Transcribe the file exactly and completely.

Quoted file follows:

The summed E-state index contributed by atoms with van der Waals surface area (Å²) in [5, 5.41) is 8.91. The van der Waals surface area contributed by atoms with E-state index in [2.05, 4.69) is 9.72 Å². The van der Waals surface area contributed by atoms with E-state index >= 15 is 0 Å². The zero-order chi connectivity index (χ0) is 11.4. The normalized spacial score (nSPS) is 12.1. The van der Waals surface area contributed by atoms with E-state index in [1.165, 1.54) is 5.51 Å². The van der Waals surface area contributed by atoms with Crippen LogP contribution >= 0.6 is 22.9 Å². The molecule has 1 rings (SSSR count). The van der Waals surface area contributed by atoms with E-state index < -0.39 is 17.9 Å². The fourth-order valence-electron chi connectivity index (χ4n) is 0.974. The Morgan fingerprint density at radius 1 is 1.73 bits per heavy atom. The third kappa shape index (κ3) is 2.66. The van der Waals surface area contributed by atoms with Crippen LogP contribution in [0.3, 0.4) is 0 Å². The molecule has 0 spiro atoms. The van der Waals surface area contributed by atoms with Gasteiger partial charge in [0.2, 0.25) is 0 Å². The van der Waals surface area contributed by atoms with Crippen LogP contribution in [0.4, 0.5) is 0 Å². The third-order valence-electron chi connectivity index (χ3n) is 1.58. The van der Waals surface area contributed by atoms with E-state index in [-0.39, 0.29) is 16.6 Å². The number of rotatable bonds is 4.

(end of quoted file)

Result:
The summed E-state index contributed by atoms with van der Waals surface area (Å²) in [5, 5.41) is 8.91. The van der Waals surface area contributed by atoms with E-state index in [2.05, 4.69) is 9.72 Å². The van der Waals surface area contributed by atoms with E-state index >= 15 is 0 Å². The zero-order chi connectivity index (χ0) is 11.4. The normalized spacial score (nSPS) is 12.1. The van der Waals surface area contributed by atoms with E-state index in [1.165, 1.54) is 5.51 Å². The van der Waals surface area contributed by atoms with Crippen LogP contribution >= 0.6 is 22.9 Å². The molecule has 1 rings (SSSR count). The van der Waals surface area contributed by atoms with E-state index < -0.39 is 17.9 Å². The fourth-order valence-electron chi connectivity index (χ4n) is 0.974. The Morgan fingerprint density at radius 1 is 1.73 bits per heavy atom. The third kappa shape index (κ3) is 2.66. The van der Waals surface area contributed by atoms with Crippen LogP contribution in [0.3, 0.4) is 0 Å². The molecule has 0 spiro atoms. The van der Waals surface area contributed by atoms with Gasteiger partial charge in [0.2, 0.25) is 0 Å². The van der Waals surface area contributed by atoms with Crippen LogP contribution in [0.4, 0.5) is 0 Å². The third-order valence-electron chi connectivity index (χ3n) is 1.58. The van der Waals surface area contributed by atoms with E-state index in [-0.39, 0.29) is 16.6 Å². The number of rotatable bonds is 4.